Get Clear on Strategy
At its core, strategy is about prioritization. You need to choose and spend time on the key priorities that are going to make the end product AND the prototype a success – nothing else.
Most prototype projects donʼt start out this way. Managers often assemble a long wish list outlining their need for lots of features, an impressive visual design, fast development, re-usable code, etc. But to ensure a successful prototype, you need to:
1. Develop a very specific strategy
2. Make sure everyone on the team – developers, designers, managers – understands the strategy
3. Ensure that little or no time is spent on anything but the key priorities to bring the prototype to life.
It's critical to make sure the strategy for the product offering is clearly articulated and understood by all stakeholders. Usually, the prototype strategy, which also needs to be clearly defined, is targeting a different audience than the product strategy. For example, a product may be intended for consumers, but the prototype might be created for executives in your organization with an end-goal to secure budget, or to key clients to gather early-stage reactions and feedback.
So how do you actually determine the prototype strategy and key priorities? Start by tying things back to your business goals. Are you trying to make a business case to integrate WebRTC technology into your products to result in more seamless, cross-platform customer service? Are you trying to showcase the Metro design of your new Windows 8 migration to get customer feedback?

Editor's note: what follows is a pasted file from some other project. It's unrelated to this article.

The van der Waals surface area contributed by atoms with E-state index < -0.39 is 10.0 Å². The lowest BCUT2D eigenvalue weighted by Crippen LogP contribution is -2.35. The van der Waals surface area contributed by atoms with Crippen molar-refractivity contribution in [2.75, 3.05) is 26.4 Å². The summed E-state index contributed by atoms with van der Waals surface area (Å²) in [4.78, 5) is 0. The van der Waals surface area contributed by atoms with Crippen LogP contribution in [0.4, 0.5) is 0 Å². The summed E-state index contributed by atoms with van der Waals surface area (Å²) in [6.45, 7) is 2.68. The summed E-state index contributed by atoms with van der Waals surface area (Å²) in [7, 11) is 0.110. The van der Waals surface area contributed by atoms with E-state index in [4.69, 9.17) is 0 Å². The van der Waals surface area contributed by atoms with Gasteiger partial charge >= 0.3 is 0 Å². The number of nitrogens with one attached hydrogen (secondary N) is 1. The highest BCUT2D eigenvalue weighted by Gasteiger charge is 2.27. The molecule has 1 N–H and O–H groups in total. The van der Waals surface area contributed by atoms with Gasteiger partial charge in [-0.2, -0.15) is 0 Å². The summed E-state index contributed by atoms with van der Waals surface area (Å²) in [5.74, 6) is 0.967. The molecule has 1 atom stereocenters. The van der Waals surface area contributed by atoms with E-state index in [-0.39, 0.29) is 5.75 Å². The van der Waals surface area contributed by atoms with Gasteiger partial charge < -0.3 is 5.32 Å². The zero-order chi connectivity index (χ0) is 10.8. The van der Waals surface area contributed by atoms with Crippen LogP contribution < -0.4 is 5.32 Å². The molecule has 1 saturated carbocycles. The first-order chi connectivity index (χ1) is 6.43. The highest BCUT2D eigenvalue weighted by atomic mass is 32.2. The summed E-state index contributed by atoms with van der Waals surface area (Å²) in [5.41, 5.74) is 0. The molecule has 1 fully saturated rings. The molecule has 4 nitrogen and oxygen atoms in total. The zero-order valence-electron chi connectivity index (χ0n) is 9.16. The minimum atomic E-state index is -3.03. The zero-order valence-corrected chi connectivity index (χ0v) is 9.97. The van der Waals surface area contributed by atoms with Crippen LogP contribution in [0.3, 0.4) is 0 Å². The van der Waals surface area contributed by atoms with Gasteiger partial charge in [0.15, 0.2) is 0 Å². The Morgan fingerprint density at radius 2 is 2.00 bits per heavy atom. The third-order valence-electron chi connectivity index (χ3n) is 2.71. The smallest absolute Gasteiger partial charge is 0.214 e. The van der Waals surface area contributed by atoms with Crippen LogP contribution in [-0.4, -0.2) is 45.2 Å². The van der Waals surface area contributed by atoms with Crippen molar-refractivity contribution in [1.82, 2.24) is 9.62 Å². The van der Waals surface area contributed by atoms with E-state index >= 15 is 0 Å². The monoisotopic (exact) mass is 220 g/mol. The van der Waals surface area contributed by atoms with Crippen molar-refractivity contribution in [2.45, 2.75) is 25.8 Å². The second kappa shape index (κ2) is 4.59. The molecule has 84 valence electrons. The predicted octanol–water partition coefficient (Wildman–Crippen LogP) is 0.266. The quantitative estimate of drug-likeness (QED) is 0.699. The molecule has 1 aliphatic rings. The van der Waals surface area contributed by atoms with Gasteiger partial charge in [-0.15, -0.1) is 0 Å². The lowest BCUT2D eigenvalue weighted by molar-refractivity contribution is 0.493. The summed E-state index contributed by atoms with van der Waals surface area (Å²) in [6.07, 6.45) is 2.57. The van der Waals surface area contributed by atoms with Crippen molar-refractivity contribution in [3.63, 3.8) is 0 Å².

Tie the features and use cases in the prototype back to business goals. You should be able to summarize it in one sentence or one slide. We donʼt mean this as a general philosophical idea. We mean it literally. Nail this one slide and you empower everyone on the team to make the right decisions independently, and quickly.
Winning Prototypes: How to Capture Hearts & Minds of Stakeholders
A whitepaper by Martin Larochelle, Mary Pionkowski, and Didier Thizy.
About the Author
Mary Piontkowski is a user experience specialist who has worked with high-profile companies such as Adaptive Path, Organic, and Macromedia. Through her strategic approach, creative expertise, and mastery of a variety methods for design and innovation, Mary has helped build robust experiences for Fortune 100 and 500 companies such as Macy's, Levi's, PayPal, Sun Microsystems, Hasbro, Sprint, Allstate, and Microsoft. "I'm a strategic design leader who thrives in ambiguity -- situations that require change and transformation. My defining work revolves around digital experiences. I believe good design and innovation come from collaboration between cross functional teams and through close attention to user insights, business goals, and some instinct. I find that strong leadership requires a mix of soft and hard skills, from emotional intelligence and adaptable communication to strong facilitation and persuasion skills. I understand that the context of a situation must be understood in order to ultimately have influence within an organization and with end users alike. I believe in adhering to standards, but am always looking for opportunities for invention. While I am strongest in a leadership role, I believe that design leaders should always stay involved with the creative process."